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  • Updated 12.02.2023
  • Released 03.14.1997
  • Expires For CME 12.02.2026

Epidural anesthesia



Epidural anesthesia is a form of central neuraxial block that allows for variable and prolonged inhibition of neuronal signaling, including autonomic, sensory, and motor transmission. This technique is used both alone and in conjunction with general anesthesia for a wide array of indications, such as surgery, postoperative pain control, obstetrics, and chronic pain conditions. Significant neurologic complications as a result of epidural anesthesia have been reported; however, these appear rare. Neuraxial blockade can be safely used in many patients, including patients with preexisting neurologic conditions like myasthenia gravis or multiple sclerosis, though risk-to-benefit should be weighed in each patient.

Key points

• Epidural anesthesia is a type of neuraxial blockade indicated for a wide variety of surgical procedures, labor analgesia, and pain management.

• Epidural anesthesia can be safely used in most patient populations, including those with preexisting neurologic conditions such as multiple sclerosis and myasthenia gravis.

• NSAID or aspirin use is not a contraindication to epidural anesthesia.

• Neurologic complications of epidural anesthesia can be severe; however, they appear rare, occurring in fewer than 1 in 1100 patients.

• Epidural anesthesia is commonly used in patients undergoing labor and delivery, and the frequency of neurologic complications is about the same in pregnant women compared to nonpregnant patients.

Historical note and terminology

The use of epidural anesthesia has a longstanding history in medical literature, with the first described attempts dating back to 1901. At that time, French physicians Jean-Anthanase Sicard and Fernand Cathelin independently attempted the use of cocaine injections into the sacral hiatus for the treatment of sciatic nerve pain and intraoperative pain management, respectively (81). Despite these early attempts, it would be another 3 decades before this technique gained widespread use and popularity. In 1931 the Romanian obstetrician Dr. Aburel pioneered the use of a fixed catheter to provide continuous epidural analgesia to parturient patients and in 1933 the Italian surgeon Dr. Dogliotti utilized single dose lumbar epidural injections for abdominal surgery (28). In the following decades advances in needle and catheter manufacturing as well as in procedural techniques resulted in widespread use and acceptance of epidural anesthesia. Although case reports of permanent neurologic disability resulting from the procedure emerged in this timeframe, subsequent large-scale studies, most recently from France and Sweden, have shown these to be uncommon (19; 04). In recent years, imaging modalities, particularly ultrasound, have become more commonly used adjuncts in the administration of epidural anesthesia (59; 70).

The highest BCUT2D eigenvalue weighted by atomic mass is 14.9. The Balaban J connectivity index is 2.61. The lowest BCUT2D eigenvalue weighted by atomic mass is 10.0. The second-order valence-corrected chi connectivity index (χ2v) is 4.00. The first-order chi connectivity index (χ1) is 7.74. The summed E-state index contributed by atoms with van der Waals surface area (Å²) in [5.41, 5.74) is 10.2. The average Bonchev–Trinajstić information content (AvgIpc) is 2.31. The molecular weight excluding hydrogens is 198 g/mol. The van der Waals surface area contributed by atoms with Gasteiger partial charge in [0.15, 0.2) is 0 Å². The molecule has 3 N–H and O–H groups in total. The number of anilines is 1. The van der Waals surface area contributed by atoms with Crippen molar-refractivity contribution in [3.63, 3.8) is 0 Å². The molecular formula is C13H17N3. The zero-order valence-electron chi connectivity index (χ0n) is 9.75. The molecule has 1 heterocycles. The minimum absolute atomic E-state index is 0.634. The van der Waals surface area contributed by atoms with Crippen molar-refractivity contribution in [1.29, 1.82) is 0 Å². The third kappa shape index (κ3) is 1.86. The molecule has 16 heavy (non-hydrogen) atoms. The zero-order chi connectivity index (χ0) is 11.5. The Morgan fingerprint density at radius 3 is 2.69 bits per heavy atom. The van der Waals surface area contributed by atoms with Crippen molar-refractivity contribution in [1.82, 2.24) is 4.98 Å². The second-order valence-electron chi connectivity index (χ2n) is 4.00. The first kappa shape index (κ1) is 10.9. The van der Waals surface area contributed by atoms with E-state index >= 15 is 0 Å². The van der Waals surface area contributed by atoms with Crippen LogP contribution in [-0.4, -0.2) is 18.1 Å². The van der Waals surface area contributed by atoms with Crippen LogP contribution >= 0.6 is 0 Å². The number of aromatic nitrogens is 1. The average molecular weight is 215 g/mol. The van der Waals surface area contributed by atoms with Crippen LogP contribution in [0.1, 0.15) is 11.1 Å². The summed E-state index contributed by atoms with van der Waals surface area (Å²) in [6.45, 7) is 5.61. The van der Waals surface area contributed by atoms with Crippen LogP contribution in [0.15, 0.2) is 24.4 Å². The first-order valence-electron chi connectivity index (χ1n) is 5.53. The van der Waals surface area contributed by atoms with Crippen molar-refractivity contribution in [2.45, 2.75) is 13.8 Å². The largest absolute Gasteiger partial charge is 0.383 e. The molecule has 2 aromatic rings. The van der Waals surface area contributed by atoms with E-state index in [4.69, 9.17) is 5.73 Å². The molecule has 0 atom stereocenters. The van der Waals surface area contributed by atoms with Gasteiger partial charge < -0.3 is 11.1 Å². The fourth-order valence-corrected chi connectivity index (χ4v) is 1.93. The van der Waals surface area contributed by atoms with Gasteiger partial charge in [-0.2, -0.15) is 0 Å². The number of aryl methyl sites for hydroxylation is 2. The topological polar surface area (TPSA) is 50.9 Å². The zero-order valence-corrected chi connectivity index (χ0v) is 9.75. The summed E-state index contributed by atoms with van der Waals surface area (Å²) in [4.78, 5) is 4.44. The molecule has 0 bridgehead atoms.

As the name suggests, epidural anesthesia takes advantage of the space between the spinal cord, its membranous coverings, and the spinal canal. The human spinal cord extends from the medulla to its terminal ending at the conus medullaris, around the level of L1 in most adults. From this point the lower spinal nerves converge to form the cauda equina and travel more distally before exiting the intervertebral foramen. Like brain parenchyma, the spinal cord is protected by three distinct dural layers, or meninges, the pia, arachnoid, and dura maters. The highly vascular pia mater lies directly adjacent to the spinal cord, and both are surrounded in CSF before being encompassed by the avascular structure of the arachnoid mater. Finally, the membranous layer of the dura mater separates the spinal cord and more interior membranes from the vertebral canal. The area between the dura mater and the vertebral canal makes up the epidural space and is bounded by ligamentous structures, ie, the posterior longitudinal ligament and ligamentum flavum, and bony structure of the vertebral pedicles and intervertebral foramen. Injection into this space allows for the application of local anesthetics and adjuncts, such as opioids, to spinal nerve roots.

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